Throughout their journey as James tries to find a way to reunite with his family Everett underscores the very different stakes for his two main characters: While Huck enjoys a series of adventures, James is fighting to keep his life and liberty, which can be stolen in a flash. Everett has given us a magnificent book, full of insight and humor, that does not retell Twain’s story but completes it.

“James” has been receiving rave reviews. Here’s a sample:

Dwight Garner in the New York Times: What sets “James” above Everett’s previous novels, as casually and caustically funny as many are, is that here the humanity is turned up — way up. This is Everett’s most thrilling novel, but also his most soulful. Beneath the wordplay, and below the packed dirt floor of Everett’s moral sensibility, James is an intensely imagined human being. 

Ron Charles in the Washington Post: What’s most striking, ultimately, is the way “James” both honors and interrogates “Huck Finn,” along with the nation that reveres it. What does it mean that — in Hemingway’s words — “all modern American literature comes from one book by Mark Twain called ‘Huckleberry Finn’”? How did we manage to privilege the story of a White boy’s moral insight over the plight of a Black man’s existential peril? For all Twain’s comic genius and social courage, “Huckleberry Finn” allows White readers to talk about slavery while remaining at the center of the story. Like Huck, we can feel warmed by bravely resolving to go to hell for Jim without getting burned.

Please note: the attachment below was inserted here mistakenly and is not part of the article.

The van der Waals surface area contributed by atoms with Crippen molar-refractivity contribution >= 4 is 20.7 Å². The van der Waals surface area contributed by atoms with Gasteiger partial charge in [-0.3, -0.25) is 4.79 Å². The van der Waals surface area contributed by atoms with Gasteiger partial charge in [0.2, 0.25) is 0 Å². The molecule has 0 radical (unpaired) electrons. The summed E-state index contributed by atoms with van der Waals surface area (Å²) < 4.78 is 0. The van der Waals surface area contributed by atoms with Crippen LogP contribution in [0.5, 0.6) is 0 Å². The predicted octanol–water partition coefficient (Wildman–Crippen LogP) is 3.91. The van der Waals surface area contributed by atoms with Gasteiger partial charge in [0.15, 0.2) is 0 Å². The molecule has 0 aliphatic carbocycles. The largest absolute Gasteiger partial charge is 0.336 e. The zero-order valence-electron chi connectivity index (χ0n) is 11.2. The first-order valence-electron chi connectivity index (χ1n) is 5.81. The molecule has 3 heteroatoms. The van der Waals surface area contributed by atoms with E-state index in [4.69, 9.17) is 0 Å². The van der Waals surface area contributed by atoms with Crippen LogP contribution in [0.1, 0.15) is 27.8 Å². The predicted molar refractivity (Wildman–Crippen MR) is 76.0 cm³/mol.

John Warner in the Chicago Tribune: Percival Everett [is] our current Great American Novelist. . . [JAMES] is a masterpiece that will help redefine one of the classics of American literature, while also being a major achievement on its own. . . I almost cannot imagine a future where teachers assign “Adventures of Huckleberry Finn” without also assigning James alongside it. . . Everett is one of the most, if not the most interesting writers working today.

Percival Everett’s Top Ten List

1. Tristram Shandy by Laurence Sterne (1759–67)
2. The Way of All Flesh by Samuel Butler (1903)
3. Adventures of Huckleberry Finn by Mark Twain (1884)
4. Invisible Man by Ralph Ellison (1952)
5. Cane by Jean Toomer (1923)
6. A Clockwork Orange by Anthony Burgess (1962)
7. Death Comes for the Archbishop by Willa Cather (1927)
8. Angle of Repose by Wallace Stegner (1971)
9. Bluebeard by Kurt Vonnegut (1987)
10. Nights at the Circus by Angela Carter (1984)

Classic List

John Irving

1. Great Expectations by Charles Dickens (1860–61).
2. Tess of the D’Urbervilles by Thomas Hardy (1891).
3. Moby-Dick by Herman Melville (1851).
4. The Scarlet Letter by Nathaniel Hawthorne (1850).
5. David Copperfield by Charles Dickens (1849–50).
6. The Mayor of Casterbridge by Thomas Hardy (1886).
7. The Tin Drum by Günter Grass (1959).
8. One Hundred Years of Solitude by Gabriel García Márquez (1967).
9. The Deptford trilogy by Robertson Davies (1983).
10. Madame Bovary by Gustave Flaubert (1857).